Nearly two years ago, David Ogilvie, the director of transportation for Collier (Fla.) County Public Schools, received a call about one of his bus drivers being involved in a rollover accident. The driver, who experienced a strong glare from the sun while driving, veered off of the roadway, overcorrected, and then lost control of the vehicle, causing the bus to turn over onto its side.
Thankfully, there were no students on board at the time of the accident, and the driver was not seriously injured. However, Ogilvie says, this would have been the perfect opportunity for the district to have its buses equipped with electronic stability control (ESC).
In 2014, the National Highway Traffic Safety Administration (NHTSA), reported rollover accidents as the most dangerous and the second most harmful event for school buses. Almost a year after the report, the NHTSA issued a final rule to require ESC systems on heavy trucks and some large buses, but with the exception of school buses.
Even though ESC is not required on new school buses in the U.S., many OEMs, such as IC Bus, Thomas Built Buses, and more recently Blue Bird, are making the technology standard, guaranteeing school districts provide safe, efficient transportation for students.
“Our scale and ability to bring this technology to school buses at an affordable cost to customers is important to us and part of our consideration to make [ESC] standard,” says Trish Reed, vice president and general manager of IC Bus.
“By avoiding accidents, school districts can save lives, as well as money on repairs, and avoid the downtime that may result from an accident,” says Ken Hedgecock, Thomas Built Buses vice president of sales, marketing and service. “At the end of the day, we are dedicated to building and designing buses that are safe, and by making ESC standard, we are ensuring a safer ride for students.”
Keeping Buses on Track
For those who may not be familiar with the technology, ESC systems have sensors that monitor vehicle movement and direction. The system, in conjunction with automatic, anti-lock braking, and a number of other components, help mitigate vehicle rollovers and loss-of-control situations by reducing the throttle of the engine, and applying brakes when necessary.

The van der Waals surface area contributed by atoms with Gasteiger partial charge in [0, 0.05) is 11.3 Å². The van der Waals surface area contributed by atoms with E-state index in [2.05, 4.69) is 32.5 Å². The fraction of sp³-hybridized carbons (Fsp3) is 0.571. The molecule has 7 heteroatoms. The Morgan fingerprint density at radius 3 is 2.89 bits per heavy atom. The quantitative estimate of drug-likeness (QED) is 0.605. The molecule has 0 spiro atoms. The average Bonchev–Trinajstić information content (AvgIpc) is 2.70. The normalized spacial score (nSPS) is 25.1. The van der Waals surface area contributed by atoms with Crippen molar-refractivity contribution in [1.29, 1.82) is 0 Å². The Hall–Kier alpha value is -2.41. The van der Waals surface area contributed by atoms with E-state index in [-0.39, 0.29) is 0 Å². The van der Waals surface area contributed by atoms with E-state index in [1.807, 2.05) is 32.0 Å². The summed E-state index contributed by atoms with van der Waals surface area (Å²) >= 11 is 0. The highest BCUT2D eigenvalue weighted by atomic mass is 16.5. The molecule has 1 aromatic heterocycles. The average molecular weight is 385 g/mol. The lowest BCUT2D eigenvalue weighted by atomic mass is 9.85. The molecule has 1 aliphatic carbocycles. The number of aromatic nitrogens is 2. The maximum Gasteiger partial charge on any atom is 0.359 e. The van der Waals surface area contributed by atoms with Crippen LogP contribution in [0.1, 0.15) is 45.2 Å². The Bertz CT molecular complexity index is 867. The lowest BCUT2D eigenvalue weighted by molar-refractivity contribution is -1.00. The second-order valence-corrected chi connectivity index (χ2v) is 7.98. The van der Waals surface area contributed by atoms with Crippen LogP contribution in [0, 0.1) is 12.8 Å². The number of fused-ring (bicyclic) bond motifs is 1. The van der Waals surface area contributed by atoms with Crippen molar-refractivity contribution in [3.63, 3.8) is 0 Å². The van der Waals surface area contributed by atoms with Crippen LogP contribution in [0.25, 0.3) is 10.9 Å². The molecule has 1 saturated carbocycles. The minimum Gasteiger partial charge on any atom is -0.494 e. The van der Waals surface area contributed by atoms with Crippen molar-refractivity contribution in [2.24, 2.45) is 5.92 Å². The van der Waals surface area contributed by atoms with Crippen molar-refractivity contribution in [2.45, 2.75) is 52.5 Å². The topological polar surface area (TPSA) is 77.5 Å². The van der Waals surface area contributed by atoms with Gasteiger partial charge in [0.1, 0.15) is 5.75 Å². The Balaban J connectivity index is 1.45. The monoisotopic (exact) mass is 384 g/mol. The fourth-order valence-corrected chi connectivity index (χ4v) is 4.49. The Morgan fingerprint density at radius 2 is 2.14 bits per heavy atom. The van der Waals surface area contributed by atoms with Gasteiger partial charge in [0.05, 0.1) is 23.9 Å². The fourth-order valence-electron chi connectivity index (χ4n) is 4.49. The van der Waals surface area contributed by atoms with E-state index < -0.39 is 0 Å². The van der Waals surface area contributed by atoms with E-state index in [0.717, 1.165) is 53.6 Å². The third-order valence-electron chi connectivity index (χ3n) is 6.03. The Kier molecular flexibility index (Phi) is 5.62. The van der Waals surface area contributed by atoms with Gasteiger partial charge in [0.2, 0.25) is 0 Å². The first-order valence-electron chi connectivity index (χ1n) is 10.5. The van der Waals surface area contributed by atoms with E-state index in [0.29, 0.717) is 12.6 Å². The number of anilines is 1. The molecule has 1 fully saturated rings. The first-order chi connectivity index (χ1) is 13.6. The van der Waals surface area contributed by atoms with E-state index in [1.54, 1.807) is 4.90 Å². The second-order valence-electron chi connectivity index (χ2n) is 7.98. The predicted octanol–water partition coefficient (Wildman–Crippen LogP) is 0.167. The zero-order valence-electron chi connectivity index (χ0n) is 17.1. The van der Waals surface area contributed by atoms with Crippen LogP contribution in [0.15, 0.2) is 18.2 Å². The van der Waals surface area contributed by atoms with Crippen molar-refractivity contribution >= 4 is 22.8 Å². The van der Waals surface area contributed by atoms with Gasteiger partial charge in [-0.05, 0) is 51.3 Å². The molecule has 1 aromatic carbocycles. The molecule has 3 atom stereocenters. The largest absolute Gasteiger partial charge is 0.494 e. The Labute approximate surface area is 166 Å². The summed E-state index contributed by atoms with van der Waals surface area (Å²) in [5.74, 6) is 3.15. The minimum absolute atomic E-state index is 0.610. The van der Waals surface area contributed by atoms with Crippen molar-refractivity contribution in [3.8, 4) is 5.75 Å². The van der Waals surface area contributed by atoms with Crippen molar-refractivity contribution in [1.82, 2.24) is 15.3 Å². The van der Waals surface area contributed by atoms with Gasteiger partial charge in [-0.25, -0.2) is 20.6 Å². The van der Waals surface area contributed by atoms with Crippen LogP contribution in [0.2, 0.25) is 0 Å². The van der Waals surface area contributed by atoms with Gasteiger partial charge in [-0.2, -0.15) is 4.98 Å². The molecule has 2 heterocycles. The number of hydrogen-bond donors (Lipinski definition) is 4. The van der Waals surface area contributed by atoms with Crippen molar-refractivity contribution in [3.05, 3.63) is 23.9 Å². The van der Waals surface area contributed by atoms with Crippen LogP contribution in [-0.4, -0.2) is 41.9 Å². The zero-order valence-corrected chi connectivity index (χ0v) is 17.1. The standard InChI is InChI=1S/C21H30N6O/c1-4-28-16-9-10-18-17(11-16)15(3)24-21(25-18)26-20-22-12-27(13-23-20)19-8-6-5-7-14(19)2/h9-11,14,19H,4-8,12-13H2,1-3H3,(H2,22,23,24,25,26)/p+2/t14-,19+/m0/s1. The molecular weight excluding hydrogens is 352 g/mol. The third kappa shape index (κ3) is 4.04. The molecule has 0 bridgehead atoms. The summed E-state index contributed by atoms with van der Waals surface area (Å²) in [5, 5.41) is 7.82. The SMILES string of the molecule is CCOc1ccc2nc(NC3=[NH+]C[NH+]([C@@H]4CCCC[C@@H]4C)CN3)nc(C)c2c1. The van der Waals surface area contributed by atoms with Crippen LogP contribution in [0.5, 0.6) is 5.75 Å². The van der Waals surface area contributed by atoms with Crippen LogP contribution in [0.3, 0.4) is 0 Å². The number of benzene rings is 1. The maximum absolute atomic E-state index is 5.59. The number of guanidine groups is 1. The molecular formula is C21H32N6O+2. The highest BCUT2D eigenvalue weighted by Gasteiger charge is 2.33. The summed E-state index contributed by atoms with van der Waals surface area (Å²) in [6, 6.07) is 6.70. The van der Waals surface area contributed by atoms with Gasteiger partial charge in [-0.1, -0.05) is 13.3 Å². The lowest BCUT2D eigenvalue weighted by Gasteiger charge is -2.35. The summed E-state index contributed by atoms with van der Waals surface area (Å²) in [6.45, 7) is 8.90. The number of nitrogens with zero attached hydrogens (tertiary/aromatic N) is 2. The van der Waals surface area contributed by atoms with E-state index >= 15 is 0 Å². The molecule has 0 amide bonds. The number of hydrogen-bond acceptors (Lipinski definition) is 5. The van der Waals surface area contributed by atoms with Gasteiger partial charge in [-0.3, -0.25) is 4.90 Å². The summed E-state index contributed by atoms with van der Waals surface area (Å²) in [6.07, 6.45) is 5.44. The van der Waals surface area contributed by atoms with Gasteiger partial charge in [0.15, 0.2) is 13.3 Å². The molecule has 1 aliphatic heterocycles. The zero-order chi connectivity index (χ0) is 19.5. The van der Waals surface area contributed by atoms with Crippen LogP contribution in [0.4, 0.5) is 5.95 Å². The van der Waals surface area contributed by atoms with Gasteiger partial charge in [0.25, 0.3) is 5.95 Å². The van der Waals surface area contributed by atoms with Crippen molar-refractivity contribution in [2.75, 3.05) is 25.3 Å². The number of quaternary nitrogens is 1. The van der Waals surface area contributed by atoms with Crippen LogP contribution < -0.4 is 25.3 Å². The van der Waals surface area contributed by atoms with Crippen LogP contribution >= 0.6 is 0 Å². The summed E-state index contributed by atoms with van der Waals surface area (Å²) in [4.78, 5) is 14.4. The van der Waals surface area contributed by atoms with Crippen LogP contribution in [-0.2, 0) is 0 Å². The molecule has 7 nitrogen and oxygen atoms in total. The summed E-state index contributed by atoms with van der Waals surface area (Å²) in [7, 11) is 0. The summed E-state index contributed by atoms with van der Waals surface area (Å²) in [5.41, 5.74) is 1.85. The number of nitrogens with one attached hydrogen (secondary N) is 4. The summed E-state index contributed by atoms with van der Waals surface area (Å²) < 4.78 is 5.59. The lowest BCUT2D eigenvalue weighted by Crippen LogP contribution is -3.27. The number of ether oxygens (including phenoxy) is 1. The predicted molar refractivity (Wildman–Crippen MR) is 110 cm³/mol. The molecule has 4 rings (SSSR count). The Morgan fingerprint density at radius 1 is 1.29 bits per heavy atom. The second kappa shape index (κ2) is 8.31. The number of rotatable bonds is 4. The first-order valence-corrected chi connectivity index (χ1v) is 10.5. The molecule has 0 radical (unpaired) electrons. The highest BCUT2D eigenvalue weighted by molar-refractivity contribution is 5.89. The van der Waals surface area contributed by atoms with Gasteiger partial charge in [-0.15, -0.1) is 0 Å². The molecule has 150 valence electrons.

For example, if a driver is accelerating around a curved roadway or exit ramp, the system will be able to detect the stability and dynamics of the bus well before the driver can, ultimately helping reduce the chance of an accident.
“The problem with stability control accidents, particularly rollovers, is that they sneak up on the driver,” says Rob Mansilla, executive director of Wabco’s North America OEM sales for truck, bus, and car. “The driver is unaware that his or her vehicle is exceeding the angle where the vehicle is stable, the inside wheels lift, the driver loses control or rolls, and it is too late for the driver to do anything about it.”
Hedgecock adds that this may be especially likely on a slippery curve or during an evasive maneuver on a dry road.
While the system is designed to reduce rollover risk, Mansilla notes that it is not designed to prevent “tripped rollovers,” which can be caused by the vehicle hitting a curb, sliding into a ditch, or traveling on a soft shoulder roadway.
Boosting Driver Safety
Operating buses with ESC ultimately allows the driver to maintain control during a variety of over-steer and under-steer situations on both wet and dry surfaces.
Josh Buhro, the director of transportation for East Noble (Ind.) School Corp., says that ESC technology has given him and his bus drivers added peace of mind when picking up speed on curved or slippery roadways.
“There are times when even myself or the drivers are going around a curve, and you wouldn’t even think that speed would be an issue,” Buhro explains. “But, the way [ESC] works, it takes the power away and slows the bus down.”
Ogilvie agrees, and says that ESC is particularly helpful when navigating buses in harsh weather conditions.
“In southwest Florida we don’t really have any major tight curves or hills to travel, but we do have lots of rain,” he explains. “When you’re doing neighborhood driving in the rain, it’s just one of those things where [ESC] would help prevent your bus from sliding or tipping over.”
Ease of Adoption
While the technology may not require much on the maintenance end, Fred Andersky, the director of marketing, demonstrations, and interaction for Bendix, says there are two things districts should keep in mind when adding buses with ESC to their fleets.
The first, he notes, is the importance of conducting routine maintenance checks on the buses’ brakes to ensure brake pads and tires are in good condition for the ESC system to operate.
The second is the need for recalibrating the steer-angle sensor of the ESC system when shop technicians conduct front-end wheel alignments on a school bus. Andersky says this is usually achieved by steering straight on a flat roadway.
School bus manufacturers and ESC suppliers often host demonstrations and trainings to discuss best practices for maintaining buses with the safety systems.
In March, Bendix Commercial Vehicle Systems is launching their Advanced Technology Training, which includes training courses on Bendix’s Electronic Stability Program (ESP) and the supplier’s Wingman Advanced and Wingman Fusion driver assistance systems. The trainings will be held in Nevada and Ohio, before concluding in November, Andersky says.
IC Bus’s Reed adds that the school bus manufacturer is also working with Bendix to conduct more ESC demos in 2019.
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